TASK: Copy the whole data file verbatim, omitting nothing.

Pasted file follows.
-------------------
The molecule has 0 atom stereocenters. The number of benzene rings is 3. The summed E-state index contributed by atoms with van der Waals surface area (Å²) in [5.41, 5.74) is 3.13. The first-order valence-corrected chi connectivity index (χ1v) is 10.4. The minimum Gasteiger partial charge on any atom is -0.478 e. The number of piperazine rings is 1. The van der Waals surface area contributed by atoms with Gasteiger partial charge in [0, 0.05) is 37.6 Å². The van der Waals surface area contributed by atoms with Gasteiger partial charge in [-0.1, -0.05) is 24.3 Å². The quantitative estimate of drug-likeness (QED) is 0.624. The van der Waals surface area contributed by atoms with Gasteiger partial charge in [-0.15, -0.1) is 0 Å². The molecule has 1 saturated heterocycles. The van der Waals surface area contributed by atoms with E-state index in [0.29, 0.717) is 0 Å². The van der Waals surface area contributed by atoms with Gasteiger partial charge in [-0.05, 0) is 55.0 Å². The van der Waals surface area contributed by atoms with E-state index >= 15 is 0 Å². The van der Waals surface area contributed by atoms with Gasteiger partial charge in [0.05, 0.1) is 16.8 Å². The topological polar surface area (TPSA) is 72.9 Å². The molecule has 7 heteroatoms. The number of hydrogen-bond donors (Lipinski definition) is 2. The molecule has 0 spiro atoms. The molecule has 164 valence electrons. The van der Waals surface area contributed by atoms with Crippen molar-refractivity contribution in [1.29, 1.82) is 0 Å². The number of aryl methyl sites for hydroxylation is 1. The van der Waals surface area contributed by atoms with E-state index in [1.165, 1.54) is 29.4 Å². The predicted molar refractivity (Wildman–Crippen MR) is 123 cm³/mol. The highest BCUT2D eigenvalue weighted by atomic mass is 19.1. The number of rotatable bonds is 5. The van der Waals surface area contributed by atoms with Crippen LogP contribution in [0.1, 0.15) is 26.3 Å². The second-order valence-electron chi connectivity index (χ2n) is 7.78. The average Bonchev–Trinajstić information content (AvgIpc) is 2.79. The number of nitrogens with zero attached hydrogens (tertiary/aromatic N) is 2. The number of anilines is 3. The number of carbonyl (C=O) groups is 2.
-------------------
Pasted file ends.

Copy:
The molecule has 0 atom stereocenters. The number of benzene rings is 3. The summed E-state index contributed by atoms with van der Waals surface area (Å²) in [5.41, 5.74) is 3.13. The first-order valence-corrected chi connectivity index (χ1v) is 10.4. The minimum Gasteiger partial charge on any atom is -0.478 e. The number of piperazine rings is 1. The van der Waals surface area contributed by atoms with Gasteiger partial charge in [0, 0.05) is 37.6 Å². The van der Waals surface area contributed by atoms with Gasteiger partial charge in [-0.1, -0.05) is 24.3 Å². The quantitative estimate of drug-likeness (QED) is 0.624. The van der Waals surface area contributed by atoms with Gasteiger partial charge in [-0.15, -0.1) is 0 Å². The molecule has 1 saturated heterocycles. The van der Waals surface area contributed by atoms with E-state index in [0.29, 0.717) is 0 Å². The van der Waals surface area contributed by atoms with Gasteiger partial charge in [-0.05, 0) is 55.0 Å². The van der Waals surface area contributed by atoms with E-state index >= 15 is 0 Å². The van der Waals surface area contributed by atoms with Gasteiger partial charge in [0.05, 0.1) is 16.8 Å². The topological polar surface area (TPSA) is 72.9 Å². The molecule has 7 heteroatoms. The number of hydrogen-bond donors (Lipinski definition) is 2. The molecule has 0 spiro atoms. The molecule has 164 valence electrons. The van der Waals surface area contributed by atoms with Crippen molar-refractivity contribution in [1.29, 1.82) is 0 Å². The number of aryl methyl sites for hydroxylation is 1. The van der Waals surface area contributed by atoms with E-state index in [1.165, 1.54) is 29.4 Å². The predicted molar refractivity (Wildman–Crippen MR) is 123 cm³/mol. The highest BCUT2D eigenvalue weighted by atomic mass is 19.1. The number of rotatable bonds is 5. The van der Waals surface area contributed by atoms with Crippen LogP contribution in [0.1, 0.15) is 26.3 Å². The second-order valence-electron chi connectivity index (χ2n) is 7.78. The average Bonchev–Trinajstić information content (AvgIpc) is 2.79. The number of nitrogens with zero attached hydrogens (tertiary/aromatic N) is 2. The number of anilines is 3. The number of carbonyl (C=O) groups is 2.